The Supreme Court's big headline on Monday involved partially instating President Trump's travel ban, but it was far from the only consequential development on the last day of the court's term. In a big church-state ruling, the court sided with the church. Justices ruled 7-2 that the state of Missouri was wrong when it rejected a request from Trinity Lutheran Church in Columbia for funds to build a playground, reports NBC News. The church had sought money from a state fund set aside for non-profits. The ruling could jeopardize laws in other states designed to keep a clear separation between church and state, a point emphasized by Sonia Sotomayor in her dissent. Other developments:
- Gay rights: The court is putting a high-profile case about gay rights on the docket for its next term. The justices will decide whether a baker in Denver who objects to same-sex marriage was OK to refuse to make a wedding cake for a gay couple, reports the Washington Post. The decision would have a bearing on similar lawsuits around the country that pit merchants' free-speech and religious rights against anti-discrimination laws.
- Gun rights: The court rejected another call to decide whether Americans have a constitutional right to carry guns with them outside their homes, reports the AP. The justices on Monday left in place an appeals court ruling that upheld the San Diego sheriff's strict limits on issuing permits for concealed weapons.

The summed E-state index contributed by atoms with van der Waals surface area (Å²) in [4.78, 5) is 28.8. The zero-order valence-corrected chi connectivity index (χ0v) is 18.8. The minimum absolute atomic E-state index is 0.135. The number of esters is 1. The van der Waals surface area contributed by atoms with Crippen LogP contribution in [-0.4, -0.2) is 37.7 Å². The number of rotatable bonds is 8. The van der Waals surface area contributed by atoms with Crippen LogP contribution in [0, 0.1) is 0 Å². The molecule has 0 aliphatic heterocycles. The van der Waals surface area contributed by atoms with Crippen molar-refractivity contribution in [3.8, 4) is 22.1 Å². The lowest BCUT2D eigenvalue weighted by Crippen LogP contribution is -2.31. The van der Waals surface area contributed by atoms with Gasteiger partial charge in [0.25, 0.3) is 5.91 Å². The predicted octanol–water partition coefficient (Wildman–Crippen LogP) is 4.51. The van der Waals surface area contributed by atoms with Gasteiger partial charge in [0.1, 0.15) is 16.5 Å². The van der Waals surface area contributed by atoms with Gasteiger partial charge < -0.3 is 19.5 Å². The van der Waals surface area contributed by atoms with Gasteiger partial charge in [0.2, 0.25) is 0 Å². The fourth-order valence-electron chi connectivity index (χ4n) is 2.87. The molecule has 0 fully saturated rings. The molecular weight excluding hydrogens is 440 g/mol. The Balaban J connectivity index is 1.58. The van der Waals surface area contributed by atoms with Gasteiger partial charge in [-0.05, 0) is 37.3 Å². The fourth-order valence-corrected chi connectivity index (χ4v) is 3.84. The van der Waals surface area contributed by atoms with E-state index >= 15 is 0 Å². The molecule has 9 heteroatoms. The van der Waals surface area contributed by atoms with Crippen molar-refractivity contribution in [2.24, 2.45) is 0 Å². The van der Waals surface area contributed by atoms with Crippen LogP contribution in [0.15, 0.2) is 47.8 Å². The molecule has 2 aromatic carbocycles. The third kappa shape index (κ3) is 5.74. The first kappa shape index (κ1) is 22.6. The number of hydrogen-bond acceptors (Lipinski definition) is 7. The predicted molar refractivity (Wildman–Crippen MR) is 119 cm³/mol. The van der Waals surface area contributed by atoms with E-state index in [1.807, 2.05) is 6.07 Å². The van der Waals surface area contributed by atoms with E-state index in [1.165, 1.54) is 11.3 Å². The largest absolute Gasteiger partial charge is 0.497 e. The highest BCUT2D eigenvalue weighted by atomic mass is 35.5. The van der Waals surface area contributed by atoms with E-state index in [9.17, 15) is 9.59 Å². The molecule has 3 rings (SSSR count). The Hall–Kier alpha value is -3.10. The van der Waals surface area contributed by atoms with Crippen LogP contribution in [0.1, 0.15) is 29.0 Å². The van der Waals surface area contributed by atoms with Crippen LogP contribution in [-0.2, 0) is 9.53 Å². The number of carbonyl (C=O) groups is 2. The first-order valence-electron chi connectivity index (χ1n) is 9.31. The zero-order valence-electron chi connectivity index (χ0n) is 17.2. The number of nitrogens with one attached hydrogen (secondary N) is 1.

- Sheriff Joe: The court rejected former Sheriff Joe Arpaio's request to let a jury instead of a judge decide whether he is guilty of a criminal charge for disobeying a court order to stop his immigration patrols. The rejection from the nation's highest court came hours before the retired lawman's trial is set to begin on Monday in Maricopa County, Ariz.
- Inmate loses: The court ruled against a Texas death row inmate who said his lawyers failed to challenge a faulty jury instruction. Erick Davila was convicted in 2009 of the shooting deaths of a 5-year-old girl and her grandmother at a children's birthday party, and prosecutors said Davila was trying to shoot someone else as part of a gang dispute. Davila claimed the jury should have been instructed it could find him guilty of both murders only if he meant to kill two people. He said he only meant to kill one.
(Read more US Supreme Court